TBH, I think the adaptors are probably the biggest factor in this case. There will be greater leverage on the bolts (as the wheel is further away from the hub flange) and also a greater load per thread (as less threads are engaged). Longer bolts will help the latter, but thread stripping wasn't the sole original cause of failure.

Depending on the steel alloy used for the bolts, and the heat treatment process carried out, there can be some permanent metallurgical changes if extremely low temperature are experienced. In a nutshell, retained austenite (ductile) can transform to martensite (brittle) with cryogenic treatment. In a previous job we used to freeze parts at between -70 °C and -150 °C prior to tempering if required. I doubt whether -12 or even -30 °C would have a significant effect though.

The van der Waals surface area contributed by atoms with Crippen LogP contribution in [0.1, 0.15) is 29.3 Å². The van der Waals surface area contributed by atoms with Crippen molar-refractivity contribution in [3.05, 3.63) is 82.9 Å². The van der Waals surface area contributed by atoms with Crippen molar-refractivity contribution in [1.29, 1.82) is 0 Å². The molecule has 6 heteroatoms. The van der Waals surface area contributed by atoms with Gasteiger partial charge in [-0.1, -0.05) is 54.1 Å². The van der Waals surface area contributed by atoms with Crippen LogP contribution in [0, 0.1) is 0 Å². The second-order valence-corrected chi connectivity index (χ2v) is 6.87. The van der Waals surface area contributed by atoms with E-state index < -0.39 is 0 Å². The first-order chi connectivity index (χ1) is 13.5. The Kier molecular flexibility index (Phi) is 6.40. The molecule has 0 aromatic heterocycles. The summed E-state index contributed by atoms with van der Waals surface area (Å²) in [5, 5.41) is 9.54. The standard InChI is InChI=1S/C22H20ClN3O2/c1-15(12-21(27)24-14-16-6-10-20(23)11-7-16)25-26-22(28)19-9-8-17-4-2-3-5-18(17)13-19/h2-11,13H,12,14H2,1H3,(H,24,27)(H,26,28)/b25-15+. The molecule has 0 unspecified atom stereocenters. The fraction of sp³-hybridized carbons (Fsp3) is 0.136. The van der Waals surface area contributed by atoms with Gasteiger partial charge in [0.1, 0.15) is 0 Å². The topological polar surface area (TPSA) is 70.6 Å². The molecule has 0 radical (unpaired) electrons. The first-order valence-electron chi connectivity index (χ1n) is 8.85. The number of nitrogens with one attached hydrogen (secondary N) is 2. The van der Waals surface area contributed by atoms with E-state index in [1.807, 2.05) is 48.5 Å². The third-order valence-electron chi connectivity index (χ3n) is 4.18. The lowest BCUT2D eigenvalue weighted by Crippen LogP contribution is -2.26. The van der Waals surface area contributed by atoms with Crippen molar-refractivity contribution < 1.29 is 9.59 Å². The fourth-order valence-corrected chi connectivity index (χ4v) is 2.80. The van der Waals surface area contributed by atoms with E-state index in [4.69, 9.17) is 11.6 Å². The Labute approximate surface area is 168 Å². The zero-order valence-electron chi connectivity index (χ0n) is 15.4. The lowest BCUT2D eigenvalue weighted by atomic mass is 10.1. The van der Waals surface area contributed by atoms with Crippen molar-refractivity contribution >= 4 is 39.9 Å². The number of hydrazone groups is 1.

I assume you weren't going for this look?



Edited by mat_the_cat - 03 Jan 13 at 12:22
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Post Options Post Options   Thanks (0) Thanks(0)   Quote Canada LT28 Quote  Post ReplyReply Direct Link To This Post Posted: 03 Jan 13 at 13:27
How did you know this was my inspiration?LOL

I did wonder about the offset provided by the adapters but they have only been used for the last two winters as the conti on re-drilled alloys are good for the summer (160pcd). The winter rims have a negative offset so the actual offset is abouT3mm wider than the original wheel.

I would rather not use the adapters but a suitable steel rim has not presented itself to me yet.
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Post Options Post Options   Thanks (0) Thanks(0)   Quote mat_the_cat Quote  Post ReplyReply Direct Link To This Post Posted: 03 Jan 13 at 15:13